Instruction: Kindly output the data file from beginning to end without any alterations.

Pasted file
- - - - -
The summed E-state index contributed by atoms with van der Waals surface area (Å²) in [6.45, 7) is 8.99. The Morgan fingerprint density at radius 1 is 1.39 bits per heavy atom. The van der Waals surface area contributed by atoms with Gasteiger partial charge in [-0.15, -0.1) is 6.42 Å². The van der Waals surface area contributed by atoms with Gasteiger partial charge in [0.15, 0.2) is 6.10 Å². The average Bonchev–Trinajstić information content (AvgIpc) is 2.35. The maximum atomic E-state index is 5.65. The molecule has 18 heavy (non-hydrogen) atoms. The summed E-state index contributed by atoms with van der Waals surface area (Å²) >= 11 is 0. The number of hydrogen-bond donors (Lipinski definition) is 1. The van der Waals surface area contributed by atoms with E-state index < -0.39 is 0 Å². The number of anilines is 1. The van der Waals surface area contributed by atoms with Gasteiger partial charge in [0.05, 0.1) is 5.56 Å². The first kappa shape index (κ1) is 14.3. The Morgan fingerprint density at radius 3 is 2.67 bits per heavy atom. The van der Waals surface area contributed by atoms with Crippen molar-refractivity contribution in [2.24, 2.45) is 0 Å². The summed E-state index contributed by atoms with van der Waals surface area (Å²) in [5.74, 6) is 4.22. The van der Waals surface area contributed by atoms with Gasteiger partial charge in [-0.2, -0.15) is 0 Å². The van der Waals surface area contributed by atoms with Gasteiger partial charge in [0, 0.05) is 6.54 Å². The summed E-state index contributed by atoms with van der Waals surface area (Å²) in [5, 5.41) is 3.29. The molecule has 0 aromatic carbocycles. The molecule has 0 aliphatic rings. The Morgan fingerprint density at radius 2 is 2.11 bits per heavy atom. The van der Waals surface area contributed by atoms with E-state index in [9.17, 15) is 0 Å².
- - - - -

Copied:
The summed E-state index contributed by atoms with van der Waals surface area (Å²) in [6.45, 7) is 8.99. The Morgan fingerprint density at radius 1 is 1.39 bits per heavy atom. The van der Waals surface area contributed by atoms with Gasteiger partial charge in [-0.15, -0.1) is 6.42 Å². The van der Waals surface area contributed by atoms with Gasteiger partial charge in [0.15, 0.2) is 6.10 Å². The average Bonchev–Trinajstić information content (AvgIpc) is 2.35. The maximum atomic E-state index is 5.65. The molecule has 18 heavy (non-hydrogen) atoms. The summed E-state index contributed by atoms with van der Waals surface area (Å²) >= 11 is 0. The number of hydrogen-bond donors (Lipinski definition) is 1. The van der Waals surface area contributed by atoms with E-state index < -0.39 is 0 Å². The number of anilines is 1. The van der Waals surface area contributed by atoms with Gasteiger partial charge in [0.05, 0.1) is 5.56 Å². The first kappa shape index (κ1) is 14.3. The Morgan fingerprint density at radius 3 is 2.67 bits per heavy atom. The van der Waals surface area contributed by atoms with Crippen molar-refractivity contribution in [2.24, 2.45) is 0 Å². The summed E-state index contributed by atoms with van der Waals surface area (Å²) in [5.74, 6) is 4.22. The van der Waals surface area contributed by atoms with Gasteiger partial charge in [-0.2, -0.15) is 0 Å². The van der Waals surface area contributed by atoms with Gasteiger partial charge in [0, 0.05) is 6.54 Å². The summed E-state index contributed by atoms with van der Waals surface area (Å²) in [5, 5.41) is 3.29. The molecule has 0 aromatic carbocycles. The molecule has 0 aliphatic rings. The Morgan fingerprint density at radius 2 is 2.11 bits per heavy atom. The van der Waals surface area contributed by atoms with E-state index in [9.17, 15) is 0 Å².